Australia’s Aborigines have the worst health statistics and living conditions of any Indigenous group in the world, despite living in one of its richest countries. A strong focus of the film is on current government policies that, whilst purporting to close the gap between Indigenous and non-Indigenous Australians, are further disempowering Aboriginal communities and separating them from their lands, culture and languages. Despite the Government’s National Apology to the Aborigines in 2008, paternalism and assimilation continue to wreak havoc on their lives. The condemnation of the United Nations, by its Special Rapporteur on Indigenous Rights, James Anaya, the Committee to Eliminate Racial Discrimination (CERD) and most recently by the High Commissioner on Human Rights, Navi Pillay, has fallen on deaf ears. The Government is now talking about a second “Intervention” in the Northern Territory. Aboriginal lands and seas contain a large proportion of Australia’s precious natural resources, including uranium, which the Government and mining corporations are determined to exploit. The “Children of the Sunrise” are fighting for freedom. This is their untold story, and their message stick the world.
OUR GENERATION is a ground breaking new documentary on Aboriginal rights, which has ignited a people-power movement across Australia. 3 years in the making, it was made in collaboration with the Yolngu people of Northeast Arnhem Land in Australia’s remote Northern Territory.
Northeast Arnhem Land is one of the last heartlands of traditional Aboriginal culture and law in Australia, and the ancestral home of the yidaki, or didgeridoo.  It is also where the famous Bark Petition was handed to the Commonwealth Government in 1963, a demand for recognition of Aboriginal sovereignty which paved the way for such historic victories as the Aboriginal Land Rights Act and later the Mabo decision.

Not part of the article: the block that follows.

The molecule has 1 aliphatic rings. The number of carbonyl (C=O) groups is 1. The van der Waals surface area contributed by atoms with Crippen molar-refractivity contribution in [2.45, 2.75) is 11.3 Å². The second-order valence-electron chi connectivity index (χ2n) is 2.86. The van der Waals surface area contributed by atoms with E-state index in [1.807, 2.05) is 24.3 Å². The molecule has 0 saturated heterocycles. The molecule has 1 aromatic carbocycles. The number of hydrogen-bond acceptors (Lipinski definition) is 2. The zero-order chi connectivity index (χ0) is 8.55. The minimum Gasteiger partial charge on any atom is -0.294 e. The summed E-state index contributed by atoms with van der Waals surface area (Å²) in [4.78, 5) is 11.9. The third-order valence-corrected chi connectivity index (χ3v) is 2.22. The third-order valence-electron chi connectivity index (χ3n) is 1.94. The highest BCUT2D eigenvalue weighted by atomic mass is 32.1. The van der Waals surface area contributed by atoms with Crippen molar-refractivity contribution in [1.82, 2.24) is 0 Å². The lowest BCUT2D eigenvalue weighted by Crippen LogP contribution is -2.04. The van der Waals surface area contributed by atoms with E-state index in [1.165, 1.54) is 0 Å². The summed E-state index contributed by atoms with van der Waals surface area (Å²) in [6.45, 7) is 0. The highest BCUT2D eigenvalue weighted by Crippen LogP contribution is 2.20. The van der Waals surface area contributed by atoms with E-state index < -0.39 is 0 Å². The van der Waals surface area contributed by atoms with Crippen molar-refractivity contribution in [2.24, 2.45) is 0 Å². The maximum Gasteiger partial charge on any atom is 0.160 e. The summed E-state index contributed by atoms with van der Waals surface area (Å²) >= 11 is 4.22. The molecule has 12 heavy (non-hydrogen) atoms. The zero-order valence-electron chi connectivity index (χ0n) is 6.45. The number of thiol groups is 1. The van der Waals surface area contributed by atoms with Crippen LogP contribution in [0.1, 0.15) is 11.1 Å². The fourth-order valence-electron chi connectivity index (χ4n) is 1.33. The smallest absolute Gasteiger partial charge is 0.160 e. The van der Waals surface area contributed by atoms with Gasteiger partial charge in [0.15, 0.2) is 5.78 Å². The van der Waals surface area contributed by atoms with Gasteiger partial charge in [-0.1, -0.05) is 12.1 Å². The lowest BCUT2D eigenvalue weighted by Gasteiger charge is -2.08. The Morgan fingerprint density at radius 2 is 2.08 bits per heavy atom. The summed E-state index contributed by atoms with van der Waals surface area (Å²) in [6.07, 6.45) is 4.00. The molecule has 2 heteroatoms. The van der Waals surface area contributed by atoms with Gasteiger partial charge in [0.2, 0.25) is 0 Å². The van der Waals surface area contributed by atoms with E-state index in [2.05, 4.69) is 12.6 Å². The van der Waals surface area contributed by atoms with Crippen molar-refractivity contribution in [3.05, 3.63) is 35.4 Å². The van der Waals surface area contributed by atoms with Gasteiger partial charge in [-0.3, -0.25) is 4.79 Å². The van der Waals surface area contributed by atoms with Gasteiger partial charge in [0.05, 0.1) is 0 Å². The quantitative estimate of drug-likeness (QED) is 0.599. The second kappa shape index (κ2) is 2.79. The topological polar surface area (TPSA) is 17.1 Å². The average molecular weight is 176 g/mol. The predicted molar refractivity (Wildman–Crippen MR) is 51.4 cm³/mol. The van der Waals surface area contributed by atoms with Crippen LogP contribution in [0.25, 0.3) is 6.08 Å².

The pride and cultural power of the Yolngu comes through clearly from the start of the film, as the audience is taken deep into their communities, their ceremonies and their way of life. A rare privilege, which opens one’s eyes to the enduring traditional customs and laws of Australia’s First Peoples, still strong in remote parts of the country. But all is not well for the Yolngu. Like other remote Aboriginal communities in Australia, they face shocking third world conditions. Their health is rapidly declining, diabetes and other preventable diseases are sky-rocketing, and the extent of overcrowding is such that on average, a 4 bedroom house will accommodate around 30 people.
The film tackles these issues head-on, by taking us into the past, and showing how the rapid processes of colonization have left the lives of the Aboriginal nations like the Yolngu in turmoil. The imposition of a new diet, a new way of living, and the systematic undermining of their own cultures, languages and systems of law, have left them oppressed and disempowered. It shows how government policies to improve their conditions have consistently been made without any consultation with Aboriginal people. As a result, things have only got worse, and hidden from the eyes of Australia, the oldest living culture in the world is left to die out, as their heritage and lands are exploited.
The film is a powerful and unforgettable rollercoaster journey through Australia’s indigenous relations, from the landing of Captain Cook until today. It looks at the ongoing paternalism and assimilationist drive of successive governments, unveils the real issues underlying Indigenous disadvantage, and exposes the hidden agendas underlying recent government policies, such as the Northern Territory Intervention. Most importantly, it opens up dialogue on how Australia can move forward, with true dignity and respect for its First Peoples. In respect of cultural diversity, and their right to self determination; to genuine conversation around constitutional reform and a Treaty; and in the end, to a reconciled nation.
A movement is building to stand up to genocide against the oldest living culture on Earth. This film is at the heart of that movement.
Sinem Saban: Writer, Producer, Director. Sinem has had a lifelong passion for Aboriginal rights. With a degree in Media, Legal and Aboriginal Studies, she has been working in Aboriginal communities in Arnhem Land, Northern Territory, for the last 10 years, as a teacher and human rights activist. Previous filmmaking includes the documentary “I Know I’m Not Alone” (Dir. Michael Franti, 2006) on the human costs of war in Iraq, Palestine and Israel. She also co-wrote and directed the first feature length film made by an Australian school, entitled “Premonition” (2003).
Damien Curtis: Writer, Producer. Damien has been working for the last 10 years in empowering tribal peoples to protect their culture and ancestral lands. His previous experiences include working with indigenous communities in the rainforests of Guyana, the Colombian Amazon and in various parts of Africa, with the Gaia Foundation, UNESCO and others. With degrees in Anthropology and Environment & Development, he is committed to strengthening cultural diversity as the foundation for human and environmental wellbeing.